Space Art Collection

Art Collection

The Twenty-one Eleven Foundation for Exploration maintains a collection of original paintings depicting pivotal moments in the history of Solar System expeditionary achievement.

commissioned by the Foundation through specific targeted donations or they are donated by Foundation benefactors and friends. Below is a selection of pictures and paintings currently held by the Foundation.

All of these images are copyright to the artists or the Twenty-one Eleven Foundation. Reproduction of these images is not allowed without permission. They are low resolution versions of the originals.


FAREWELL! DEPARTURE FOR THE POLE!' by David A. Hardy, 2001. 
[60 x 45 cm]. [Acrylic on canvas]. Commissioned 2000. 
Delivered and donated to the Foundation, January 2001.

Farewell! Departure for the Pole! was commissioned by the Foundation in 2000 and it was donated in January 2001. The painting depicts an expedition leaving for a transpolar assault on the Martian north geographical pole. The expedition is leaving just before sunrise to get a day's traverse. Members of the temporary polar base camp at the edge of the polar cap wave goodbye to the expedition. In view are two of the skidoos and their cargos (there may be more to the right of the picture). Our imaginations are left to contemplate the scene in front of the expedition team - the vast expanse of the polar plateau.

This painting is an important work as it was the first painting to be rendered by an artist of an overland expeditionary attempt on the Martian poles.


'NORTH POLAR BASE' by Michael Carroll, 1984. [15 x 67 cm]. [Acrylic on board] 
Purchased and donated to the Foundation

Painting depicting a Martian North Polar Base. The base lies at the edge of the polar cap and would be the launching point for typical martian polar expeditions. In this painting explorers are depicted taking ice samples for research (with dirigible on the right) and checking communications (left), possibly for an imminent polar assault. This was the first rendition of a martian polar base.


L'AVENTURE, C'EST L'AVENTURE!' by Marcel Ildis, 2000. [20 x 80 cm]. [Acrylic on board]
Purchased and donated to the Foundation

Painting by Paris-based Marcel Ildis depicting the first Mars landing and expedition. The explorers are on foot for a reconnaissance of their immediate surroundings. Rovers will be used later, when greater distances are to be covered. This scene takes place shortly after the Mars Lander vehicle (left), the explorers' base, has touched down on Mars within close range of the Mars Power- ISPP-Ascent vehicle (right) that will launch them back on their journey to Earth. The landscape is both inviting and mysteriously bleak. The boulders have an otherworldly appearance. The terrain looks degraded and ancient. The spacesuits are already coated with red dust... Is this strictly a mineral world or is there life? The viewer sees only what the explorers have explored so far, not what lies ahead...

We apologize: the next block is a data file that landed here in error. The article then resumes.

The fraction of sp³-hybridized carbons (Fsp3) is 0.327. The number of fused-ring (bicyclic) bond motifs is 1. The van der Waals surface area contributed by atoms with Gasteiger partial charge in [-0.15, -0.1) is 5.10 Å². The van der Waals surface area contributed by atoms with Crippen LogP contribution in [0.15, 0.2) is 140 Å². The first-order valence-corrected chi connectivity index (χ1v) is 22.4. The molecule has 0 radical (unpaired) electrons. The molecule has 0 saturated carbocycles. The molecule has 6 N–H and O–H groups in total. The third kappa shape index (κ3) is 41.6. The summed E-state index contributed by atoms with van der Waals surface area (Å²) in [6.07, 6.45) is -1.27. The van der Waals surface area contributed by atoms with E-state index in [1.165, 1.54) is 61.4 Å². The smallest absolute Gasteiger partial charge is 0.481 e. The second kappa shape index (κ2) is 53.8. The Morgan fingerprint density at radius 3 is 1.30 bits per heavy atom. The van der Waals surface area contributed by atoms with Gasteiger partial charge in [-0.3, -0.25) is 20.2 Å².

POLAR CLIMB' by Michael Carroll, 2000 [27 x 35 cm]. [Acrylic on board] 
Purchased and donated to the Foundation

Painting depicting an explorer at the edge of the Martian North Polar Cap. The Sun rises in the early polar spring. Prior to departure on a polar expedition the team must practice their climbing skills, put their EVA suits through polar tests and improve their fitness. Doubtless this explorer will accomplish some incidental geology during the climb.


'POLAR FLAG' by Charles Cockell, 1999 [12 x 17 cm]. [Pastel on paper] 

Picture depicting flag at the Martian Geographical North Pole after an expedition's departure from the Pole. The streaks of sledge marks and the flag are all that remain of a polar ambition successfully accomplished.


'HARD SCIENCE' by Pat Rawlings, 1993 [50 x 100 cm]. [Acrylic/airbrush on Board] 
Purchased and donated to the Foundation

An explorer abseils from the eastern cliffs of Olympus Mons, the highest mountain in the Solar System, two and a half times the height of Mount Everest. On the way geological samples are collected to help understand the geologic nature of this vast extinct shield volcano. The descent takes time as the explorer must master the problems of abseiling in full EVA suit.

Ever since this painting first appeared it has been controversial within the space exploration community because it bridges the fine line between adventure and risk, a paradox for those who seek to pioneer the great exploratory frontiers of the Solar System. It fuels enthusiasm for its sense of adventure or criticism for its brazen disregard for astronaut safety, depending on who it is shown to. The painting was part of two long-term exhibits in the Houston Museum of Natural Science. It was the first rendition of a mountaineering expedition to Olympus.



THE POLE WITHIN REACH' by Charles Cockell, 2001 [12 x 18 cm]. [Pastel on paper] 

Picture depicting an expedition emerging from a spiral trough at the Martian north polar cap in the final phase of an assault on the geographic north pole.


INTO MARTIAN DARKNESS' by Charles Cockell, 2001 [12 x 18 cm]. [Pastel on paper] 

Picture depicting the first Martian caving expedition. The team descend into a Martian lava tube. They must feel a sense of excitement and trepidation. What will they find? We find the team inside the cave lit by the shafts of light that penetrate through the surface opening.